Untitled Document
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Nightmare Before Christmas

with Score by Danny Elfman


Signed & numbered prints are available for $120 each+ tax& shipping. Total edition is 200

Nightmare Before Christmas
acrylic on canvas - 48" x 24"
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The Nightmare Before Christmas, is a 1993 American stop motion musical fantasy-thriller film directed by Henry Selick and based on a poem written by Tim Burton in 1982 while working as an animator at Walt Disney Animation Studios. It tells the story of Jack Skellington, a being from "Halloween Town" who opens a portal to "Christmas Town" and decides to celebrate the holiday, with some dastardly and comical consequences. Danny Elfman wrote the film score and provided the singing voice of Jack, as well as other minor characters.

In 1990, Burton made a development deal with Disney to start production and to release the film under Disney’s Touchstone Pictures banner because the executives at Disney thought the movie would be "too dark, and scary for kids."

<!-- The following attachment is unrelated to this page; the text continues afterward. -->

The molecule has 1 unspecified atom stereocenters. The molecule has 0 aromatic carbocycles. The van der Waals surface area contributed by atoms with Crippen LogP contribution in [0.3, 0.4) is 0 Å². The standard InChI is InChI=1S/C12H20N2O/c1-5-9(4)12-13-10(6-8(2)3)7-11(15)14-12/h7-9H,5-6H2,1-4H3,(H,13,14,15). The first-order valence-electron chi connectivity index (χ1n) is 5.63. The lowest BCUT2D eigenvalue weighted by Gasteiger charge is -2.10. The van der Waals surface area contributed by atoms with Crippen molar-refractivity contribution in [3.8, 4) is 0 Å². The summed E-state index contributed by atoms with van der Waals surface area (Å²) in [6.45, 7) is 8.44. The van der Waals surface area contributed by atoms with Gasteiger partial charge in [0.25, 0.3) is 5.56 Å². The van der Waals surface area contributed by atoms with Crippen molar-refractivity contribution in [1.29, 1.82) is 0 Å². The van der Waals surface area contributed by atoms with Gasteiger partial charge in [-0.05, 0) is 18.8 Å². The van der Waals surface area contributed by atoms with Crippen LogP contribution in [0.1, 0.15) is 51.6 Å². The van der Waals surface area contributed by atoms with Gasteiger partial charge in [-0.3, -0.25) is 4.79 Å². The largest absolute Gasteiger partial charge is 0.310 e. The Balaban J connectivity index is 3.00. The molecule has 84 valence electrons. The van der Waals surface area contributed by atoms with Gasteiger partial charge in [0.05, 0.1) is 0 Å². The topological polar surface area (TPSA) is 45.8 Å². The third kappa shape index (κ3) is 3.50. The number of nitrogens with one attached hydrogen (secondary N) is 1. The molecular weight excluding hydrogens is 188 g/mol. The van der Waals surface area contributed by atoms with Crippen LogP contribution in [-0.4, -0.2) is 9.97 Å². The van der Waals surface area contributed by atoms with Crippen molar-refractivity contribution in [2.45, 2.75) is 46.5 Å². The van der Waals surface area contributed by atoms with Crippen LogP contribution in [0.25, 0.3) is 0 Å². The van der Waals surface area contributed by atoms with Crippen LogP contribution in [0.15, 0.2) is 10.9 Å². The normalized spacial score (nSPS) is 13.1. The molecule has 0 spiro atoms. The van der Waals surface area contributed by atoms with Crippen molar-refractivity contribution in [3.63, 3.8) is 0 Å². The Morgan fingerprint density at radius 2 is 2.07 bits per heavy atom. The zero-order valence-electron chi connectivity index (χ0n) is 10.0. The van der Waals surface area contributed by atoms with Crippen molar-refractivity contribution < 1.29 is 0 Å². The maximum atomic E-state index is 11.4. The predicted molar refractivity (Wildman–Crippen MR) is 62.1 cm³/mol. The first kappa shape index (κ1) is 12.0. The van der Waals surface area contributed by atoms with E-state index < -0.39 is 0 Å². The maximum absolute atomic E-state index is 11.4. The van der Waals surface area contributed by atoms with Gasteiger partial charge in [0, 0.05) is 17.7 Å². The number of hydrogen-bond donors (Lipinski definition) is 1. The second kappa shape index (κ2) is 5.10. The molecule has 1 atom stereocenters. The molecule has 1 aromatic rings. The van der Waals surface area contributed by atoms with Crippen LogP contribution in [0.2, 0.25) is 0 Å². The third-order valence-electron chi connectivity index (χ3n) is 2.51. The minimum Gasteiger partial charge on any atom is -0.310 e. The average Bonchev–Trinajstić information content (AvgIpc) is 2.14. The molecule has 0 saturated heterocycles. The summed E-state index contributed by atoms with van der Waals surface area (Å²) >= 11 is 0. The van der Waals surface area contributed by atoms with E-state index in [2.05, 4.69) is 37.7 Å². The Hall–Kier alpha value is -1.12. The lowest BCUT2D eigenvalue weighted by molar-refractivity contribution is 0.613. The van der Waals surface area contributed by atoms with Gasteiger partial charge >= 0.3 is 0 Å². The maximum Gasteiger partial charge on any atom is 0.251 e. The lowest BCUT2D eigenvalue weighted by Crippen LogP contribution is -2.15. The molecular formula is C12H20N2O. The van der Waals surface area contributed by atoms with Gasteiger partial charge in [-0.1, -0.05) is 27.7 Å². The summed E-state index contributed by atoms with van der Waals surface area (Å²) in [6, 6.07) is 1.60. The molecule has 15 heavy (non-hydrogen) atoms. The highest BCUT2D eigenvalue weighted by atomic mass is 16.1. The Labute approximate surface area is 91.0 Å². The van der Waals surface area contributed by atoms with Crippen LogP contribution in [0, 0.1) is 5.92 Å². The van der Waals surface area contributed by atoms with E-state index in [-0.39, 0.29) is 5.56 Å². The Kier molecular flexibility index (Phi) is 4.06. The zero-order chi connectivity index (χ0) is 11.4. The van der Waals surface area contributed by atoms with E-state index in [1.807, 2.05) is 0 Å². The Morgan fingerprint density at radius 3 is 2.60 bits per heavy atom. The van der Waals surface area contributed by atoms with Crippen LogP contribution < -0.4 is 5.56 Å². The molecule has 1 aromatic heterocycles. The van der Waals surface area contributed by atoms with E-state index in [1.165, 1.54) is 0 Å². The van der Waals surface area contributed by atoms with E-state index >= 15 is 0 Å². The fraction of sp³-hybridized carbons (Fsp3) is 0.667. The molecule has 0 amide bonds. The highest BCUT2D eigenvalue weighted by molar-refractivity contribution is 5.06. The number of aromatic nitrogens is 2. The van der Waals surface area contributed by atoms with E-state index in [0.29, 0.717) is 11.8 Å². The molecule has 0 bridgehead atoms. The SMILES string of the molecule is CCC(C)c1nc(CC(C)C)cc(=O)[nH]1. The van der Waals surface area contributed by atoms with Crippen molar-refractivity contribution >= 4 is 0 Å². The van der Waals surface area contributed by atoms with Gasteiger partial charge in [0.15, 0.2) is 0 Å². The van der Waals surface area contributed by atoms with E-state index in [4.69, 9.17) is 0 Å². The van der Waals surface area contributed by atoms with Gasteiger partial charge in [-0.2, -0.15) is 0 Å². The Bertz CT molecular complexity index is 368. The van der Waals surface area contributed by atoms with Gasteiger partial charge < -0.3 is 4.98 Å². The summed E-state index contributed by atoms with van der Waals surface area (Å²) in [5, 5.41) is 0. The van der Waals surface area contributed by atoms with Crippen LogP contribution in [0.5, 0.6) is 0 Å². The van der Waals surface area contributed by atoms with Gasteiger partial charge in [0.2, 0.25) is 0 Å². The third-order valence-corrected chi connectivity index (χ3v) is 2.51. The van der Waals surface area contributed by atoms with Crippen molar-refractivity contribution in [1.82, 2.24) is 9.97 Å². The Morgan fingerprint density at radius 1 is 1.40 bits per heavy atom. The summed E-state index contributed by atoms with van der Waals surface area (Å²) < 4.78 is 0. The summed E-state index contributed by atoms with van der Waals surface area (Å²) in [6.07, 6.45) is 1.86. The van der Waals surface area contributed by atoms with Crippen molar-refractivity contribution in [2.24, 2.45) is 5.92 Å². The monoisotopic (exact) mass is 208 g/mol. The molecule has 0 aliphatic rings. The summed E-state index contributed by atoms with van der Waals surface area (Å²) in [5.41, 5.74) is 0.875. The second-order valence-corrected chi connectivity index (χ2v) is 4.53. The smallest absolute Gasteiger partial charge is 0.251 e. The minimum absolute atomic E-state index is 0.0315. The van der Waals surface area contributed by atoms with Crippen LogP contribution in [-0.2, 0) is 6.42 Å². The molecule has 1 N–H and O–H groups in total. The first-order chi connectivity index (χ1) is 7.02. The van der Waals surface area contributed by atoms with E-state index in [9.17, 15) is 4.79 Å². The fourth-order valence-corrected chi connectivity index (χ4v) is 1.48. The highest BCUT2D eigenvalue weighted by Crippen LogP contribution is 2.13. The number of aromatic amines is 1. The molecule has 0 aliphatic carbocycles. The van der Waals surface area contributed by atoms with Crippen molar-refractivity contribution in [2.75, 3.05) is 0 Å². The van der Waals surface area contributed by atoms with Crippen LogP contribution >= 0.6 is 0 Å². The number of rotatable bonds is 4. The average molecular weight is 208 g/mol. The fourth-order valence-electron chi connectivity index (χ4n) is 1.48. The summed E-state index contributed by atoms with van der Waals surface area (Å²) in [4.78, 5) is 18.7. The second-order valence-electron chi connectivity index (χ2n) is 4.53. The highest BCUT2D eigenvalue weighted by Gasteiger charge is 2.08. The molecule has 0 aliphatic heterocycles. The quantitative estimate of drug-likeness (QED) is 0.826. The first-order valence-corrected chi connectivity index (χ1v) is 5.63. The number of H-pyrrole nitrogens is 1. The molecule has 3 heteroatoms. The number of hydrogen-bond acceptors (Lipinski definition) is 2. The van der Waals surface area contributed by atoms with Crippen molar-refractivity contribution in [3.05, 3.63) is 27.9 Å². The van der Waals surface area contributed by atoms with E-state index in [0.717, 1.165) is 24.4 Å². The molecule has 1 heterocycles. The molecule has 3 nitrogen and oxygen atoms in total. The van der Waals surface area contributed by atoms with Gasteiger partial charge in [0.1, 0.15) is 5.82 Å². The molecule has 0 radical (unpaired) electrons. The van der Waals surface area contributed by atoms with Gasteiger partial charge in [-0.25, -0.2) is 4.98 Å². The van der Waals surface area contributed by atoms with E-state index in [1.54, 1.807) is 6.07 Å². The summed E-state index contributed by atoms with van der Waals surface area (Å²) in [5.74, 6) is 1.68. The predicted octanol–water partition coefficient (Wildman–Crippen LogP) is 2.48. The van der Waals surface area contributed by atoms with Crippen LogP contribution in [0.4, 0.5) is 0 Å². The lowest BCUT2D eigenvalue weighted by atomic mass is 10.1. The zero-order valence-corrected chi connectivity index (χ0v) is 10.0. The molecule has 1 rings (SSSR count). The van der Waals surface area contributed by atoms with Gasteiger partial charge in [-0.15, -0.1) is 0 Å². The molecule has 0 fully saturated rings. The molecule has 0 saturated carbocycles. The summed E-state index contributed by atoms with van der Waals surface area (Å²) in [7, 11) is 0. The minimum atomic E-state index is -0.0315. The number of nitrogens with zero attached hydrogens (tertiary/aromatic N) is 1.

The film, though not traditionally a film for kids, has earned its place as a classic Christmas film and today is proudly marketed under the Disney label, re-released annually in the Disney Digital 3-D format and was the first stop-motion animated feature to be entirely converted to 3-D.

To convert the story, Burton collaborated with composer Danny Elfman to create the story line and two-thirds of the film’s songs, while director Selick and a crew of 120 workers utilizing 20 individual sounds stages to assemble the massive stop-action masterpiece comprising 109,440 frames.

Elfman stated that writing Nightmare’s 10 songs was “one of the easiest jobs I ever had. I had a lot in common with Jack Skellington.” Though conceived by Burton, the film was actually developed by Selick, Joe Ranft the storyboard supervisor, and the team of animators and artists who constructed 227 puppets to represent the characters in the movie. Jack Skellington alone required nearly 400 heads.

Elfman won the 1993 Saturn Award for best music, has received four Academy Award nominations, a Golden Globe Award and a Grammy for the score of Alice in Wonderland in 2010.